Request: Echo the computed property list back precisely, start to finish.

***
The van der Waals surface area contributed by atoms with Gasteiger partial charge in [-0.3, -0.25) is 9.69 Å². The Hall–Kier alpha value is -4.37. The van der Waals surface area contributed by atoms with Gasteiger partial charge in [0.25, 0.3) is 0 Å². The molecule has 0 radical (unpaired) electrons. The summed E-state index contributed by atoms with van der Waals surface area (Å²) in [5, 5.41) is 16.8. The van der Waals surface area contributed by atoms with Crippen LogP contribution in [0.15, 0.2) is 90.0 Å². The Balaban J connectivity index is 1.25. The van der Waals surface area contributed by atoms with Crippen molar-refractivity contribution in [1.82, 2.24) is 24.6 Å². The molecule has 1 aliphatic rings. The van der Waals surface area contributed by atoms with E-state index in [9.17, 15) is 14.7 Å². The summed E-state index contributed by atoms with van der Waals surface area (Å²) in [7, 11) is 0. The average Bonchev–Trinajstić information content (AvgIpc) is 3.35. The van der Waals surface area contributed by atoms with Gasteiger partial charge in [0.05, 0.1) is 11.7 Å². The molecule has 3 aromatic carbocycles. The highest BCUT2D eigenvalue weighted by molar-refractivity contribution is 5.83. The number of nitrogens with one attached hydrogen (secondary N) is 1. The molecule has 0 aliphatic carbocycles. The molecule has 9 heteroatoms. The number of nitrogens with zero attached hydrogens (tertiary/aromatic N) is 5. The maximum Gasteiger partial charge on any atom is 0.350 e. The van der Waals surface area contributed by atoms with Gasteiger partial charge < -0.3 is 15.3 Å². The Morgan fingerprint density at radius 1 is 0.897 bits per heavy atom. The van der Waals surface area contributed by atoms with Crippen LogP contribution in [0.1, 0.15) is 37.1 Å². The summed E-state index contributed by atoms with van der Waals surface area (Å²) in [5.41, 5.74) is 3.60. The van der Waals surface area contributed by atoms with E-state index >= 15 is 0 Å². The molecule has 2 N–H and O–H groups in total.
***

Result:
The van der Waals surface area contributed by atoms with Gasteiger partial charge in [-0.3, -0.25) is 9.69 Å². The Hall–Kier alpha value is -4.37. The van der Waals surface area contributed by atoms with Gasteiger partial charge in [0.25, 0.3) is 0 Å². The molecule has 0 radical (unpaired) electrons. The summed E-state index contributed by atoms with van der Waals surface area (Å²) in [5, 5.41) is 16.8. The van der Waals surface area contributed by atoms with Crippen LogP contribution in [0.15, 0.2) is 90.0 Å². The Balaban J connectivity index is 1.25. The van der Waals surface area contributed by atoms with Crippen molar-refractivity contribution in [1.82, 2.24) is 24.6 Å². The molecule has 1 aliphatic rings. The van der Waals surface area contributed by atoms with E-state index in [9.17, 15) is 14.7 Å². The summed E-state index contributed by atoms with van der Waals surface area (Å²) in [7, 11) is 0. The average Bonchev–Trinajstić information content (AvgIpc) is 3.35. The van der Waals surface area contributed by atoms with Gasteiger partial charge in [0.05, 0.1) is 11.7 Å². The molecule has 3 aromatic carbocycles. The highest BCUT2D eigenvalue weighted by molar-refractivity contribution is 5.83. The number of nitrogens with one attached hydrogen (secondary N) is 1. The molecule has 0 aliphatic carbocycles. The molecule has 9 heteroatoms. The number of nitrogens with zero attached hydrogens (tertiary/aromatic N) is 5. The maximum Gasteiger partial charge on any atom is 0.350 e. The van der Waals surface area contributed by atoms with Gasteiger partial charge < -0.3 is 15.3 Å². The Morgan fingerprint density at radius 1 is 0.897 bits per heavy atom. The van der Waals surface area contributed by atoms with Crippen LogP contribution in [0.1, 0.15) is 37.1 Å². The summed E-state index contributed by atoms with van der Waals surface area (Å²) in [5.41, 5.74) is 3.60. The van der Waals surface area contributed by atoms with E-state index >= 15 is 0 Å². The molecule has 2 N–H and O–H groups in total.